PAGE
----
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Gallium Scan

How It Feels

You may feel nothing at all from the needle puncture when the tracer is injected, or you may feel a brief sting or pinch as the needle goes through the skin. Otherwise, a gallium scan is usually painless. You may find it difficult to remain still during the scan. Ask for a pillow or blanket to make yourself as comfortable as possible before the scan begins.

Risks

There is always a slight risk of damage to cells or tissue from being exposed to any radiation, including the low level of radiation released by the radioactive tracer used for this test.

Allergic reactions to the radioactive tracer are rare. Most of the tracer will be eliminated from your body (through your urine or stool) within 4 days. The amount of radiation is so small that it is not a risk for people to come in contact with you following the test.

Sometimes you may have soreness or swelling at the injection site. These symptoms can usually be relieved by applying moist, warm compresses to your arm.

Results

A gallium scan is a nuclear medicine test that uses a special camera to take pictures of certain tissues in the body after a radioactive tracer (radionuclide or radioisotope) makes them visible. The results of a gallium scan are usually available within 2 days after the scans are completed.

Gallium scan
Normal:

The collection and activity of gallium in the bones, liver, spleen, and large intestine (colon) is normal. No areas of unusual gallium accumulation are seen.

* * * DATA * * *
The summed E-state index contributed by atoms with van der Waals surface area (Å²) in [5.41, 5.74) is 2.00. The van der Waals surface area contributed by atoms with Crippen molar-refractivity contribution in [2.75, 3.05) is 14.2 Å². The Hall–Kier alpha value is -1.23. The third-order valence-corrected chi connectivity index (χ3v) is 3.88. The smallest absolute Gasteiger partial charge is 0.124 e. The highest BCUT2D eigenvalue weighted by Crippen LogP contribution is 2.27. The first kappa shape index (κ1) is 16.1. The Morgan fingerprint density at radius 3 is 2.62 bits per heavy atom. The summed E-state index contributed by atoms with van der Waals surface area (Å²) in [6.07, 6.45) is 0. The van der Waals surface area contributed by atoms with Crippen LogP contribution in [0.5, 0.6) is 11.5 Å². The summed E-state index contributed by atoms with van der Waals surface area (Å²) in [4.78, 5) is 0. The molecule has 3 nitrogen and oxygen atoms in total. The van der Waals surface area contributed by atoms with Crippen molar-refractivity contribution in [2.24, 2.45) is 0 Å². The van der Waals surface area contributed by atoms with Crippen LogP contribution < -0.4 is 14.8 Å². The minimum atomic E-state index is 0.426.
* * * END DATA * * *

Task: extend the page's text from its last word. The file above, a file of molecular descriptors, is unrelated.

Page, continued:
Abnormal:

An abnormally high gallium accumulation (hot spot) is present in one or more areas of the body, possibly meaning inflammation, infection, or a tumor.

What Affects the Test

Reasons you may not be able to have the test or why the results may not be helpful include:

  • Pregnancy. A gallium scan is not usually done during pregnancy because the radiation could damage the developing baby (fetus).
  • Having barium or bismuth in your system. If a gallium scan is needed, it should be done before any tests that use barium (such as a barium enema). Taking a medicine (such as Pepto-Bismol) that contains bismuth can also interfere with a gallium scan.
  • Not being able to remain still during the test.

WebMD Medical Reference from Healthwise

Last Updated: November 29, 2012
This information is not intended to replace the advice of a doctor. Healthwise disclaims any liability for the decisions you make based on this information.

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